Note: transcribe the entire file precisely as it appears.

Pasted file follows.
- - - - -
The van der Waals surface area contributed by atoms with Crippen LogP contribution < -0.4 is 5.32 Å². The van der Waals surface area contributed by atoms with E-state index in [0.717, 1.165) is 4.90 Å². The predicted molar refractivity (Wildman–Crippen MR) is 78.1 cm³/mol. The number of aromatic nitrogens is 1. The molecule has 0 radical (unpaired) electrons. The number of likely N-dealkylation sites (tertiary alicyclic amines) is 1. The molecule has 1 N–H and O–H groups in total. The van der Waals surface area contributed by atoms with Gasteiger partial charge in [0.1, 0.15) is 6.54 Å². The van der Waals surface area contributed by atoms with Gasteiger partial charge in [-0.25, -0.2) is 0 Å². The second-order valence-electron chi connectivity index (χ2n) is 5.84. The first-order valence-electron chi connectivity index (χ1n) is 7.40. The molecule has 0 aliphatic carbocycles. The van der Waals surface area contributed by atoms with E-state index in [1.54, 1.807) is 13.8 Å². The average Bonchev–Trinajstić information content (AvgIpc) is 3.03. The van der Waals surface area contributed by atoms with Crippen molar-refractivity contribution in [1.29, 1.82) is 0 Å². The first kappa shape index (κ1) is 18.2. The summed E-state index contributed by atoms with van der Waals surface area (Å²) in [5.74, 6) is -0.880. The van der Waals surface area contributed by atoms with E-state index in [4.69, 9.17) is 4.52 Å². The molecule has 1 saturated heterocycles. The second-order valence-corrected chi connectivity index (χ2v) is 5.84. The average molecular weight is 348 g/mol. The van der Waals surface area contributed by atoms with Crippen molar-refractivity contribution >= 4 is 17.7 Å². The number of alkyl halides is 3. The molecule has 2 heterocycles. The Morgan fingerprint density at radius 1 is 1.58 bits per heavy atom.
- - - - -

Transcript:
The van der Waals surface area contributed by atoms with Crippen LogP contribution < -0.4 is 5.32 Å². The van der Waals surface area contributed by atoms with E-state index in [0.717, 1.165) is 4.90 Å². The predicted molar refractivity (Wildman–Crippen MR) is 78.1 cm³/mol. The number of aromatic nitrogens is 1. The molecule has 0 radical (unpaired) electrons. The number of likely N-dealkylation sites (tertiary alicyclic amines) is 1. The molecule has 1 N–H and O–H groups in total. The van der Waals surface area contributed by atoms with Gasteiger partial charge in [0.1, 0.15) is 6.54 Å². The van der Waals surface area contributed by atoms with Gasteiger partial charge in [-0.25, -0.2) is 0 Å². The second-order valence-electron chi connectivity index (χ2n) is 5.84. The first-order valence-electron chi connectivity index (χ1n) is 7.40. The molecule has 0 aliphatic carbocycles. The van der Waals surface area contributed by atoms with E-state index in [1.54, 1.807) is 13.8 Å². The average Bonchev–Trinajstić information content (AvgIpc) is 3.03. The van der Waals surface area contributed by atoms with Crippen molar-refractivity contribution in [1.29, 1.82) is 0 Å². The first kappa shape index (κ1) is 18.2. The summed E-state index contributed by atoms with van der Waals surface area (Å²) in [5.74, 6) is -0.880. The van der Waals surface area contributed by atoms with E-state index in [4.69, 9.17) is 4.52 Å². The molecule has 1 saturated heterocycles. The second-order valence-corrected chi connectivity index (χ2v) is 5.84. The average molecular weight is 348 g/mol. The van der Waals surface area contributed by atoms with Crippen molar-refractivity contribution >= 4 is 17.7 Å². The number of alkyl halides is 3. The molecule has 2 heterocycles. The Morgan fingerprint density at radius 1 is 1.58 bits per heavy atom.